Need some fundraising tips for selling fundraising products? Nearly all youth sports teams require fundraising of some kind to cover the cost of uniforms, equipment, camps, trips and so on. As your funding needs multiply, the amount of work to raise those funds can multiply as well.
Expanding costs often require having to do multiple fundraisers throughout the course of the season. Don’t burn out your volunteers and players. Instead of multiple fundraisers, increase your bottom line with one fundraiser.
Here are five simple fundraising tips:
Trust me, not everyone will want your primary offering. You can add as much as 50% to your fundraising results with a secondary product or “overlay”. Everybody loves having a choice, just don’t make it confusing or a product that competes with your primary fundraising item.
If you’re selling candy or cookie dough, you can also offer a discount card for pizza or a two-for-one deal at a popular fast food chain.
Most discount cards are heavy on the profit and appeal to wider range of supporters. Discount cards are most often valid for one year, allowing you to offer the same or a similar card for next year’s fundraiser overlay.
Discount cards from national fast food or pizza chains will have the most appeal. People can use them on vacation, or buy extras for family and friends.
Make sure the alternate choice is straightforward and easy to explain to supporters. One or two sentences should explain it all.
Always lead with your primary item, but be sure to offer the overlay item whether they make an initial purchase or not.
Example: “If the candy doesn’t appeal to you, we’ve got a great discount card. You get a free pizza with every one you buy at Pizza Palace!”
By broadening your appeal beyond candy lovers to include everyone who enjoys fast food, you’ll easily maximize your bottom line.
Go where the people are – shopping centers. It’s what fighter pilots refer to as a “target rich environment.” Your players can reach dozens of qualified prospects each hour.
Why are they qualified? Because they’re already out shopping and thus, receptive to a good sales pitch. Don’t just send your troops door-to-door. Work a simple sales table outside a popular department or grocery store. Be sure to ask the manager’s permission at least a week ahead of time.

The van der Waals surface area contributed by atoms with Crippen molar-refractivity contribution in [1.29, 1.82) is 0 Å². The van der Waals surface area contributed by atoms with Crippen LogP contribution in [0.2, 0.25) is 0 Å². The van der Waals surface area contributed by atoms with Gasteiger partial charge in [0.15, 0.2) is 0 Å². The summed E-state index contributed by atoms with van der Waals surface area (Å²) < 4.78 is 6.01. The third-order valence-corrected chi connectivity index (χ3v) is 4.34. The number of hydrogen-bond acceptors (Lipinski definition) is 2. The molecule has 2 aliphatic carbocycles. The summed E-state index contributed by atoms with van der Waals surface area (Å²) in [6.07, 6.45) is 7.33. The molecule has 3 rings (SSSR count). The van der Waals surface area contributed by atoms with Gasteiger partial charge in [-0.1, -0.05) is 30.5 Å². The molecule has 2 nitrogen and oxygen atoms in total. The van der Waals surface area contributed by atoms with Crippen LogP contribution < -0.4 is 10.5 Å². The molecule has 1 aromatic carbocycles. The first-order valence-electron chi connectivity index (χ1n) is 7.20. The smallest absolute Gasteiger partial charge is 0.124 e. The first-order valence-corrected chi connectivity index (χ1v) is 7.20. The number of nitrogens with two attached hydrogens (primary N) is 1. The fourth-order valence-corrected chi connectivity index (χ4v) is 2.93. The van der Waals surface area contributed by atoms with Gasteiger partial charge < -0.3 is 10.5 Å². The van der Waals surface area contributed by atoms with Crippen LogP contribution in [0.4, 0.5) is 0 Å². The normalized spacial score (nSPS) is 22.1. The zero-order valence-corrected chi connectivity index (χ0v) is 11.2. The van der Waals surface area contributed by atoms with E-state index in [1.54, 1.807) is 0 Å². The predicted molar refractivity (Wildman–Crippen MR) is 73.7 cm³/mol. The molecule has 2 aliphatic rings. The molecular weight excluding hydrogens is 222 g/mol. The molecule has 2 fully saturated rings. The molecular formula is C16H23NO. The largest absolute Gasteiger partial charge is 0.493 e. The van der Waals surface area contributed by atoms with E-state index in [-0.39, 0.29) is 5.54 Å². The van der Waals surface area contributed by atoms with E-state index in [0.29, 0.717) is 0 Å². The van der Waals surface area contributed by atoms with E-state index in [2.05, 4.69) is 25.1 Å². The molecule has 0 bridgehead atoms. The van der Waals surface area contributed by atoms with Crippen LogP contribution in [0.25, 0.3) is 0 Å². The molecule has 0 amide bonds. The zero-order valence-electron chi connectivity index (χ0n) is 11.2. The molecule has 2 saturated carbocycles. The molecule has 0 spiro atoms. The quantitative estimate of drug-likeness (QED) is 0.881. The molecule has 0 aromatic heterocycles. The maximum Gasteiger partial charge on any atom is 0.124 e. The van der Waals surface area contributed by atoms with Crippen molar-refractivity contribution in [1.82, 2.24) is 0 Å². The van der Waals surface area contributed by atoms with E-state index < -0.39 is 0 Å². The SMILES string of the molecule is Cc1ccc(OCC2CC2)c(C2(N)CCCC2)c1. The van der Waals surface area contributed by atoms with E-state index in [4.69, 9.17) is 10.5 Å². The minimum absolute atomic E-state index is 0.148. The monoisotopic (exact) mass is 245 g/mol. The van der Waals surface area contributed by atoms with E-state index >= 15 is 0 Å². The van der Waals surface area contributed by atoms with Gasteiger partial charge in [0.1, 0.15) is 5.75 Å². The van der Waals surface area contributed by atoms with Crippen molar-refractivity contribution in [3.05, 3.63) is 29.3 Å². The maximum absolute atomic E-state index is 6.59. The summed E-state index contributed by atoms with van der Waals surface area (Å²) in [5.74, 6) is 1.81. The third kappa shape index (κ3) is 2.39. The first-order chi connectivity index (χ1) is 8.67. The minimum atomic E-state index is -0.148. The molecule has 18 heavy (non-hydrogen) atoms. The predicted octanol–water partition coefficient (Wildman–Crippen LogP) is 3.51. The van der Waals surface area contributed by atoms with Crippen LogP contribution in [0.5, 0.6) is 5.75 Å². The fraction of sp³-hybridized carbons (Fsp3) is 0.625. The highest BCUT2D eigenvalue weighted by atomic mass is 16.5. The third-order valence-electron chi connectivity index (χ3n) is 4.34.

Work the table in 90-minute shifts. Use two players, preferably in uniform. Have an adult present behind the table to handle details and track results. (Never allow children to sell alone!)
A folding camp chair greatly helps the “take it easy” approach for the sales supervisor.
A few sales tips – Always greet everyone with a smile. Leave a clear path to the sample merchandise. Make a sign big enough for approaching shoppers to see.
Encourage the kids to use their personality and youth to best advantage. Make sure they talk up the product from their point of view.
Let’s face it, people are in a hurry. You want your message to “register” with your prospect in ten seconds or less. If you’re selling from a card table at a shopping center, use simple signs in bold colors. Deliver the gist of your offering clearly and concisely.
Signs made by the team have more appeal than a more “professional” looking sign. A few helium balloons can also attract more people to your sales table.
Example: Football Fundraiser – Free Candy w/Donation
If your team is selling door-to-door, always use a flyer that explains everything. Make sure that your sellers hand the flyer to each prospect as they smile and introduce themselves.
Use bullet points to quickly get the message across.
Your message should always include why your team is raising funds. People enjoy helping out a good cause. Failing to explain what your effort is all about makes it easier for folks to just say no.
Example: “We’re raising money for new uniforms.”
Example: “We’re going to the Regional Championships!”
Each player has a vested interest in raising enough money for the team. This enthusiasm will come through. Show them how to persuade a potential supporter just by telling them why.
Let’s face it, not everyone will want what you’re selling, no matter how great it is. Make sure that your sellers make it clear that a simple donation is always welcomed.
List suggested donation amounts at the bottom of your sales flyer or order form.
If you’re fundraising at a shopping center, keep a big plastic jug clearly labeled “Donations” in a prominent place on your sales table.
By making it easy for someone to make a donation, you’ve eliminated the merchandise requirement.
Any donation goes 100% to the bottom line!
Using any of these five profit boosters will help maximize your results.
Even better, why not use all of these fundraising tips to boost your bottom line.